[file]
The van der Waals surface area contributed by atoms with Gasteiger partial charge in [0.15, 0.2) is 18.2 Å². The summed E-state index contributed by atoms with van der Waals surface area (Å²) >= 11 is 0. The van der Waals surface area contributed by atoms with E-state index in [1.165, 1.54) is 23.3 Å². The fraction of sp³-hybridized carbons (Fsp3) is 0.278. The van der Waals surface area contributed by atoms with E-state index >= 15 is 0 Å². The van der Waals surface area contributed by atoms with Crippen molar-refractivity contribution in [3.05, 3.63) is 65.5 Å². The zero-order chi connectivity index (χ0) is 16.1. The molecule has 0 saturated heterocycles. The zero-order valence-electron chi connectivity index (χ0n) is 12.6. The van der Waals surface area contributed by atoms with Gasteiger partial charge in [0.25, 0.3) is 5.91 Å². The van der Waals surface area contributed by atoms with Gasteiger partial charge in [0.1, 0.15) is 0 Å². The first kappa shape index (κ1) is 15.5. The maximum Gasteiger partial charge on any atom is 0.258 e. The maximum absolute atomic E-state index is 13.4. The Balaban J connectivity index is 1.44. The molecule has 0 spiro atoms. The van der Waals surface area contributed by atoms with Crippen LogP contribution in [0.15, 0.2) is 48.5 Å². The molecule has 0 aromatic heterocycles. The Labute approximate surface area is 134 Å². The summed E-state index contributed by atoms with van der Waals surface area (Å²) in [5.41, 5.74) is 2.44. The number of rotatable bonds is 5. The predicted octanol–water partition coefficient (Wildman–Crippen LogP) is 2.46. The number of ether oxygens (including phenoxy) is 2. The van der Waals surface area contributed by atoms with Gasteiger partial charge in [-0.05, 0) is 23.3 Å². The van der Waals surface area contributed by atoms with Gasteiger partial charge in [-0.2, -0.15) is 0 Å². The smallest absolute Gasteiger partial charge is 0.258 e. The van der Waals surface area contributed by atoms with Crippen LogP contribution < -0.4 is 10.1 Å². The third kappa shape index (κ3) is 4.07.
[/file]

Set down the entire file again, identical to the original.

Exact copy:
The van der Waals surface area contributed by atoms with Gasteiger partial charge in [0.15, 0.2) is 18.2 Å². The summed E-state index contributed by atoms with van der Waals surface area (Å²) >= 11 is 0. The van der Waals surface area contributed by atoms with E-state index in [1.165, 1.54) is 23.3 Å². The fraction of sp³-hybridized carbons (Fsp3) is 0.278. The van der Waals surface area contributed by atoms with E-state index >= 15 is 0 Å². The van der Waals surface area contributed by atoms with Crippen molar-refractivity contribution in [3.05, 3.63) is 65.5 Å². The zero-order chi connectivity index (χ0) is 16.1. The molecule has 0 saturated heterocycles. The zero-order valence-electron chi connectivity index (χ0n) is 12.6. The van der Waals surface area contributed by atoms with Gasteiger partial charge in [0.25, 0.3) is 5.91 Å². The van der Waals surface area contributed by atoms with Gasteiger partial charge in [0.1, 0.15) is 0 Å². The first kappa shape index (κ1) is 15.5. The maximum Gasteiger partial charge on any atom is 0.258 e. The maximum absolute atomic E-state index is 13.4. The Balaban J connectivity index is 1.44. The molecule has 0 spiro atoms. The van der Waals surface area contributed by atoms with Crippen LogP contribution in [0.15, 0.2) is 48.5 Å². The molecule has 0 aromatic heterocycles. The Labute approximate surface area is 134 Å². The summed E-state index contributed by atoms with van der Waals surface area (Å²) in [5.41, 5.74) is 2.44. The number of rotatable bonds is 5. The predicted octanol–water partition coefficient (Wildman–Crippen LogP) is 2.46. The number of ether oxygens (including phenoxy) is 2. The van der Waals surface area contributed by atoms with Gasteiger partial charge in [-0.05, 0) is 23.3 Å². The van der Waals surface area contributed by atoms with Gasteiger partial charge in [-0.2, -0.15) is 0 Å². The smallest absolute Gasteiger partial charge is 0.258 e. The van der Waals surface area contributed by atoms with Crippen LogP contribution < -0.4 is 10.1 Å². The third kappa shape index (κ3) is 4.07.